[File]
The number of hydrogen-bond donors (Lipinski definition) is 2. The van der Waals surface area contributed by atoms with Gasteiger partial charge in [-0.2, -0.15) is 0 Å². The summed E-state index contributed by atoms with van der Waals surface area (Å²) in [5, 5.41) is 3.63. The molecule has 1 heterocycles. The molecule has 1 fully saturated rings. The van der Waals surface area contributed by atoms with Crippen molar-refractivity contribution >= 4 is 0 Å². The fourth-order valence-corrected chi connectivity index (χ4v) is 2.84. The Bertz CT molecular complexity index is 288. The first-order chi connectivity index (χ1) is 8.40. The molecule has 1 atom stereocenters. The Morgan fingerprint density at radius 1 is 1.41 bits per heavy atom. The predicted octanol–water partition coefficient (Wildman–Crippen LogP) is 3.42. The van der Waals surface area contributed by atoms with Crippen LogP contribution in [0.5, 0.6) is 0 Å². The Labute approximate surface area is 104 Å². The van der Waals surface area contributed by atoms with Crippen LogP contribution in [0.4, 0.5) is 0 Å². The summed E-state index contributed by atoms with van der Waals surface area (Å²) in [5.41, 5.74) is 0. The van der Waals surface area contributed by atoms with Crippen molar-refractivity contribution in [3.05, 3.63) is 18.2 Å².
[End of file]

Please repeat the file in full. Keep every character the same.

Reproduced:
The number of hydrogen-bond donors (Lipinski definition) is 2. The van der Waals surface area contributed by atoms with Gasteiger partial charge in [-0.2, -0.15) is 0 Å². The summed E-state index contributed by atoms with van der Waals surface area (Å²) in [5, 5.41) is 3.63. The molecule has 1 heterocycles. The molecule has 1 fully saturated rings. The van der Waals surface area contributed by atoms with Crippen molar-refractivity contribution >= 4 is 0 Å². The fourth-order valence-corrected chi connectivity index (χ4v) is 2.84. The Bertz CT molecular complexity index is 288. The first-order chi connectivity index (χ1) is 8.40. The molecule has 1 atom stereocenters. The Morgan fingerprint density at radius 1 is 1.41 bits per heavy atom. The predicted octanol–water partition coefficient (Wildman–Crippen LogP) is 3.42. The van der Waals surface area contributed by atoms with Crippen LogP contribution in [0.5, 0.6) is 0 Å². The Labute approximate surface area is 104 Å². The van der Waals surface area contributed by atoms with Crippen LogP contribution in [0.4, 0.5) is 0 Å². The summed E-state index contributed by atoms with van der Waals surface area (Å²) in [5.41, 5.74) is 0. The van der Waals surface area contributed by atoms with Crippen molar-refractivity contribution in [3.05, 3.63) is 18.2 Å².